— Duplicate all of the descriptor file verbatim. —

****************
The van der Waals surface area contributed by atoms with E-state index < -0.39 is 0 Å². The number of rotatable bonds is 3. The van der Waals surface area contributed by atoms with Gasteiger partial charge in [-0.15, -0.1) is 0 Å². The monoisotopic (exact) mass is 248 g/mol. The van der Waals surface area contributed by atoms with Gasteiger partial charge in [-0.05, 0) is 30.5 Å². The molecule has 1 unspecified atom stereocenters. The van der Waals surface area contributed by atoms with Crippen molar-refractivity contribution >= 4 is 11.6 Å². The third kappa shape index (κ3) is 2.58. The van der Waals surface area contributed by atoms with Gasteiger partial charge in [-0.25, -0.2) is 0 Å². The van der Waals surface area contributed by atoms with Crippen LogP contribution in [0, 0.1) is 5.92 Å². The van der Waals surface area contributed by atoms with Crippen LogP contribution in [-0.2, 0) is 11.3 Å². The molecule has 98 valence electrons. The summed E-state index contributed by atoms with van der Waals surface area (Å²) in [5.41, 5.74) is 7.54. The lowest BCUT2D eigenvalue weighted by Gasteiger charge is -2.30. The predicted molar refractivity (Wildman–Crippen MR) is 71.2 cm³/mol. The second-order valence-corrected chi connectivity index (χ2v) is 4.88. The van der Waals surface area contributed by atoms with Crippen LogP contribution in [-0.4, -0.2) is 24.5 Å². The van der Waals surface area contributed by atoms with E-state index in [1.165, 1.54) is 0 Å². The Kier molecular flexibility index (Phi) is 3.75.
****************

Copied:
The van der Waals surface area contributed by atoms with E-state index < -0.39 is 0 Å². The number of rotatable bonds is 3. The van der Waals surface area contributed by atoms with Gasteiger partial charge in [-0.15, -0.1) is 0 Å². The monoisotopic (exact) mass is 248 g/mol. The van der Waals surface area contributed by atoms with Gasteiger partial charge in [-0.05, 0) is 30.5 Å². The molecule has 1 unspecified atom stereocenters. The van der Waals surface area contributed by atoms with Crippen molar-refractivity contribution >= 4 is 11.6 Å². The third kappa shape index (κ3) is 2.58. The van der Waals surface area contributed by atoms with Gasteiger partial charge in [-0.25, -0.2) is 0 Å². The van der Waals surface area contributed by atoms with Crippen LogP contribution in [0, 0.1) is 5.92 Å². The van der Waals surface area contributed by atoms with Crippen LogP contribution in [-0.2, 0) is 11.3 Å². The molecule has 98 valence electrons. The summed E-state index contributed by atoms with van der Waals surface area (Å²) in [5.41, 5.74) is 7.54. The lowest BCUT2D eigenvalue weighted by Gasteiger charge is -2.30. The predicted molar refractivity (Wildman–Crippen MR) is 71.2 cm³/mol. The second-order valence-corrected chi connectivity index (χ2v) is 4.88. The van der Waals surface area contributed by atoms with Crippen LogP contribution in [-0.4, -0.2) is 24.5 Å². The van der Waals surface area contributed by atoms with E-state index in [1.165, 1.54) is 0 Å². The Kier molecular flexibility index (Phi) is 3.75.